I’m particularly excited by the theory behind Syfy’s Defiance premise. Essentially a post-apocalyptic Planet Earth set sometime in the not too distant future with aliens and humans living side by side sometimes getting a bit eggy with each other. What’s interesting though is that the storyworld has then been turned into both a linear TV show but also a Mass Multi-PLayer Online Game (MMOG) which plays out in time with the show, some of the outcomes of the game then going on to inform the linear narrative and vice versa. Here is the team discussing it’s creation… (If this isn’t a ‘Planner idea’ I don’t know what is…)

What seems exciting about all this is you can involve a growing number of people in a story in a way which did not detract from the main, let’s call it ‘linear’ story-telling experience whilst still super-serving those that wanted to pull apart and bury themselves into that story world. You could interact with a character on Twitter e.g. Jack Whitehall’s Alfie Wicker from BBC Three’s Bad Education without it impinging on your enjoyment of the main show. As the diagram below shows, we’d be able to develop new narratives which were fundamentally anchored in the storyworld but we’d go off on tangents and then tie it back in at certain intersections in the plot.

Screen Shot 2012-10-16 at 13.46.45

Grant McCracken says people enjoy burying themselves in narratives to;

…craft time and space, and to fashion an immersive near-world with special properties. We enter a world that is, for all its narrative complexity, a place of suddencontinuity. We may have made the world “go away” for psychological purposes, but here, for anthropological ones, we have built another in its place

And of course, the entertainment industry is very keen to make sure that these extensions pay for themselves in someway. Take a look at this interesting taxonomy of ‘transmedia’ activities…getting people to pay for your marketing is a bit of a holy grail really isn’t it?

Screen Shot 2012-10-16 at 13.49.51

Transmedia 2013-2015?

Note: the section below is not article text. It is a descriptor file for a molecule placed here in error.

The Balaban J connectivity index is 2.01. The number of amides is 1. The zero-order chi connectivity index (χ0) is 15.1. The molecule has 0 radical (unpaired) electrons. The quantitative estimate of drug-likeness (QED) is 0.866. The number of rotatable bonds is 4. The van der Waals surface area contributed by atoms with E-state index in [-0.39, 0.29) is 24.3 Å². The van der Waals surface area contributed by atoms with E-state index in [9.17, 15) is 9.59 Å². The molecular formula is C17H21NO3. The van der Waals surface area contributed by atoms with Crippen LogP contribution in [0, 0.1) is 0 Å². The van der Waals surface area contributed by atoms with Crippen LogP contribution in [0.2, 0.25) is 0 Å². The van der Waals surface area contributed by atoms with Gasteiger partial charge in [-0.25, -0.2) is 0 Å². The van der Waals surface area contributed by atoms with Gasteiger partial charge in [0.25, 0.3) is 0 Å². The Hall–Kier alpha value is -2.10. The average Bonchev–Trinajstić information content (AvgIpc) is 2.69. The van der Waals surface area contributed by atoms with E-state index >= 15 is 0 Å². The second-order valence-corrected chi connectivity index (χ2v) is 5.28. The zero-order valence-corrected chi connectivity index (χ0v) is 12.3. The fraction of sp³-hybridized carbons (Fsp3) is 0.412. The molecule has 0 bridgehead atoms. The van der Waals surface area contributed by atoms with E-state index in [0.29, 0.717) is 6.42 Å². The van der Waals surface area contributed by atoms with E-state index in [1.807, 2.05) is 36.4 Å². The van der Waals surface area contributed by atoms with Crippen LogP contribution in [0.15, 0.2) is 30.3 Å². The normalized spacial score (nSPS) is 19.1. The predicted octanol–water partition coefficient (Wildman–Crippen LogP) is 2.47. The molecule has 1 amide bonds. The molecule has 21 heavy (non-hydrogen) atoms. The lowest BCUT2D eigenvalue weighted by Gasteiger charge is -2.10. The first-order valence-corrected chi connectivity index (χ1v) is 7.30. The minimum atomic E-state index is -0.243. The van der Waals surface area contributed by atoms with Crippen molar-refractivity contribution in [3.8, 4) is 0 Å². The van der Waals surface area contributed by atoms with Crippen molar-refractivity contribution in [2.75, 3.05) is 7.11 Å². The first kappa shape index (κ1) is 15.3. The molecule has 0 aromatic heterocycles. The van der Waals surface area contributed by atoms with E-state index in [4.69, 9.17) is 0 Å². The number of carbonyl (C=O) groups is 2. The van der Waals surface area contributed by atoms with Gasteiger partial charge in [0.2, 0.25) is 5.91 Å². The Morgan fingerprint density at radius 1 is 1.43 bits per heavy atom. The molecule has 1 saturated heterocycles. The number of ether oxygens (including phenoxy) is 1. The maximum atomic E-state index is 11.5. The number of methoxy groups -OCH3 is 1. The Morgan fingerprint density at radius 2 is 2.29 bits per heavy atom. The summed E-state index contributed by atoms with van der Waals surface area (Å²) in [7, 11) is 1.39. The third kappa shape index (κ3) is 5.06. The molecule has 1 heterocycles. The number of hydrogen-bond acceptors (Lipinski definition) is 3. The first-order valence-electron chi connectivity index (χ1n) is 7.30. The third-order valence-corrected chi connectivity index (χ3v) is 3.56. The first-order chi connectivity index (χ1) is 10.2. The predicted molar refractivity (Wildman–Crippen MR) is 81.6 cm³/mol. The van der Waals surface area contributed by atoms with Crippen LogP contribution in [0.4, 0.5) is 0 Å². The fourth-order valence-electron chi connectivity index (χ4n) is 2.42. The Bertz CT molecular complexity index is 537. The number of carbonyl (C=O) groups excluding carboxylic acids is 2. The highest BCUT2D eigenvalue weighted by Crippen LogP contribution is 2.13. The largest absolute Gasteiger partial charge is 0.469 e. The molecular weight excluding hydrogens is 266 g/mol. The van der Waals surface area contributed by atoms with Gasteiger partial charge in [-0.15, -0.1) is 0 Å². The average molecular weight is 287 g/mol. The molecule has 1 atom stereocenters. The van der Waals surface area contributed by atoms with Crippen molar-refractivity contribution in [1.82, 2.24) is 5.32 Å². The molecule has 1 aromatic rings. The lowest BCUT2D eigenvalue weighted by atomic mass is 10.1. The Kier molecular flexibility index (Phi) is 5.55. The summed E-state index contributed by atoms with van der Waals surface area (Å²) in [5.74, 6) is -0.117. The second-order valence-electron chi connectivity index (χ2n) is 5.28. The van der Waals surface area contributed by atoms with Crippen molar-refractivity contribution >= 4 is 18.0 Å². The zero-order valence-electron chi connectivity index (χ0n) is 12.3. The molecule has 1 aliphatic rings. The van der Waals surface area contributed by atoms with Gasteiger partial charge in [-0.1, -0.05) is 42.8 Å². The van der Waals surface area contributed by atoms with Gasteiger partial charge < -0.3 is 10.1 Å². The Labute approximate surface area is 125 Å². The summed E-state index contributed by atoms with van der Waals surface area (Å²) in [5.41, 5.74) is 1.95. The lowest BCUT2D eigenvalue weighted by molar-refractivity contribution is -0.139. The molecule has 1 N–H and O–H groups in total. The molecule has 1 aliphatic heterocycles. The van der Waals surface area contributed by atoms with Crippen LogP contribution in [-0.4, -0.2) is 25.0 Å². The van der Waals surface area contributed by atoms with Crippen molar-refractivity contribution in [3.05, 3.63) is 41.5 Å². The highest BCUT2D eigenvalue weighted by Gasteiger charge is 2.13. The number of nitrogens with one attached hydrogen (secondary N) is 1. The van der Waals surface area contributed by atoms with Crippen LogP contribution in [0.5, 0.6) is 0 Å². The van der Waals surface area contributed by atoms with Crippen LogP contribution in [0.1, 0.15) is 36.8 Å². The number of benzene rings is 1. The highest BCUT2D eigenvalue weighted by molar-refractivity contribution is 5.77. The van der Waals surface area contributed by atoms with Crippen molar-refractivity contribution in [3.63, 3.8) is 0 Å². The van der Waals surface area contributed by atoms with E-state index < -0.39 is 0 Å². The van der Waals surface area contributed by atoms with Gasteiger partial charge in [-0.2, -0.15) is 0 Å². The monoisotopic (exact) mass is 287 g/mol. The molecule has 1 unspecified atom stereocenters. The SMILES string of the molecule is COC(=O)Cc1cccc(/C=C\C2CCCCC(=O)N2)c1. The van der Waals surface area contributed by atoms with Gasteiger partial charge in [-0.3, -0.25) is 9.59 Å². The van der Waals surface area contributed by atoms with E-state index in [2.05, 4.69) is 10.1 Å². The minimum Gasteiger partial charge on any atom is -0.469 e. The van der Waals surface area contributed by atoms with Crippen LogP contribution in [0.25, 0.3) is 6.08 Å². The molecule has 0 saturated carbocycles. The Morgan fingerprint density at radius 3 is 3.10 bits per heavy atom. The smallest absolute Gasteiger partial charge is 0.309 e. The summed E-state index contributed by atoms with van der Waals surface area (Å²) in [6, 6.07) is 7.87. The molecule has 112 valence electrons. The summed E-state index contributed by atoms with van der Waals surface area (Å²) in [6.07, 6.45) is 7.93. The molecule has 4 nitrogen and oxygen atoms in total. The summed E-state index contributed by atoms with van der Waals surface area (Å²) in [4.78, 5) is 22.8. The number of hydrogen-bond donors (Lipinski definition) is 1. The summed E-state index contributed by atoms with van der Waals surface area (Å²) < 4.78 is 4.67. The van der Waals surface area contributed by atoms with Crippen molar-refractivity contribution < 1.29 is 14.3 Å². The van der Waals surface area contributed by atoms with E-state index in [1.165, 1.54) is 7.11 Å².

But I think there is something genuinely new gathering pace right now, certainly in the TV industry that is going to lead to some break-out multi-media narratives with the interactivity having genuine mass appeal. I think in the next two years we will have a multi-platform format that will dominate the British pop culture landscape for the next ten years… I’m thinking ITV1 on Saturday night mega-mass here…

There are two key drivers…

1. Device penetration bringing about the rise of the multi-screen living room. Simply the user journey from screen to screen has shortened. I don’t need to go upstairs to log onto the show’s site to continue my participation with what I’ve just watched. If you didn’t watch Gogglebox on C4 to get a glimpse of what’s happening in British front rooms right now, it’s worth a look for a qualitative take. For more numbers go here.

2. Our understanding of TV audiences in a digital world is maturing.

By that I mean firstly we’re getting smarter on defining an audience’s relationship with a ‘broadcast medium of moving images’. Grant McCracken, when discussing the cultural impact of binge viewing recently, he referenced the fact that what binge-viewing does is create ‘sudden commonality’;

…And if we share that binging with our families or friends, we can make that world — that show — a place of sudden commonality. (Think about all those couples with crazy busy, vastly different days creating shared spaces of intimacy around watching even seasons-old shows together after their kids sleep.) Contrary to what others may argue here, we don’t lose that that “shared cultural space,” the shared experience of everyone talking about the same shows. We just narrow the space to an island inhabited only by ourselves instead of all of America watching the same show at once.

I think this sudden commonality is actually what a TV schedule does. The schedule helps create a sudden commonality – not only at 8pm in the evening (heightened further by social media of course) but also the next day – the old ‘water cooler moment’. Why? Because our life patterns fundamentally haven’t changed at the same pace as technology and if you buy into a couple of fundamental pieces of how people make decisions; that a) we make decisions based on what we see others doing (Mark Earl’s I’ll have what she’s having) and b) we’re crap at deciding so we revert back to habit (Barry Schwarz’s Paradox of Choice), you see how important a broadcast schedule still is in our culture.

In other words, broadcasters are the creators of short, sharp, shared cultural spaces. Very few other mediums can do this at nearly the same scale which of course strengthens the stranglehold of TV. Youtube attempted to loosen the grip a few weeks ago with Comedy Week so I’ll be waiting to see how that gets reported but a quick look at the numbers suggests UK terrestrials have nowt to worry about just yet. After all, it is this burst into culture which most advertisers seek too (normally driven by/aligned with supply chain capacities, retail demand and sales targets).